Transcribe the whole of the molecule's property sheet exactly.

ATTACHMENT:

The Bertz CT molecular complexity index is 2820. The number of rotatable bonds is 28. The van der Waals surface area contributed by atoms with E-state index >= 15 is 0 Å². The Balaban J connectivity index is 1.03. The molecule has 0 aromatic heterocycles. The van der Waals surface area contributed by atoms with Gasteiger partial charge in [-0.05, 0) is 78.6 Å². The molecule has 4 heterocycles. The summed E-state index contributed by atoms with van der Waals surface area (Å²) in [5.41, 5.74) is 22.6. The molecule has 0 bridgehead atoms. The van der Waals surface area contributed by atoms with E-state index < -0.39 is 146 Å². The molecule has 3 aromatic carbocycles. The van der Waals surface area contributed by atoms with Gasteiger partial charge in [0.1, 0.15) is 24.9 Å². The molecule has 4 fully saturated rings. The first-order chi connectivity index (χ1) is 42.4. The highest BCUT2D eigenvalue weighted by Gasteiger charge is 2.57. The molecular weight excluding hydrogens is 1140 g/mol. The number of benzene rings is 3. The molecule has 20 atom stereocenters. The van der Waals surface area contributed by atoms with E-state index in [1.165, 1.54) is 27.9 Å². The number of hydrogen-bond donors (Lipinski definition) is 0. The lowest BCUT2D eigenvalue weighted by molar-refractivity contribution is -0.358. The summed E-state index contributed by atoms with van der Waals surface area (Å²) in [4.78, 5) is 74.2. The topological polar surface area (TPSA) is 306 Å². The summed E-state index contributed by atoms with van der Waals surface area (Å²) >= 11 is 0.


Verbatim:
The Bertz CT molecular complexity index is 2820. The number of rotatable bonds is 28. The van der Waals surface area contributed by atoms with E-state index >= 15 is 0 Å². The Balaban J connectivity index is 1.03. The molecule has 0 aromatic heterocycles. The van der Waals surface area contributed by atoms with Gasteiger partial charge in [-0.05, 0) is 78.6 Å². The molecule has 4 heterocycles. The summed E-state index contributed by atoms with van der Waals surface area (Å²) in [5.41, 5.74) is 22.6. The molecule has 0 bridgehead atoms. The van der Waals surface area contributed by atoms with E-state index < -0.39 is 146 Å². The molecule has 3 aromatic carbocycles. The van der Waals surface area contributed by atoms with Gasteiger partial charge in [0.1, 0.15) is 24.9 Å². The molecule has 4 fully saturated rings. The first-order chi connectivity index (χ1) is 42.4. The highest BCUT2D eigenvalue weighted by Gasteiger charge is 2.57. The molecular weight excluding hydrogens is 1140 g/mol. The number of benzene rings is 3. The molecule has 20 atom stereocenters. The van der Waals surface area contributed by atoms with E-state index in [1.165, 1.54) is 27.9 Å². The number of hydrogen-bond donors (Lipinski definition) is 0. The lowest BCUT2D eigenvalue weighted by molar-refractivity contribution is -0.358. The summed E-state index contributed by atoms with van der Waals surface area (Å²) in [4.78, 5) is 74.2. The topological polar surface area (TPSA) is 306 Å². The summed E-state index contributed by atoms with van der Waals surface area (Å²) >= 11 is 0.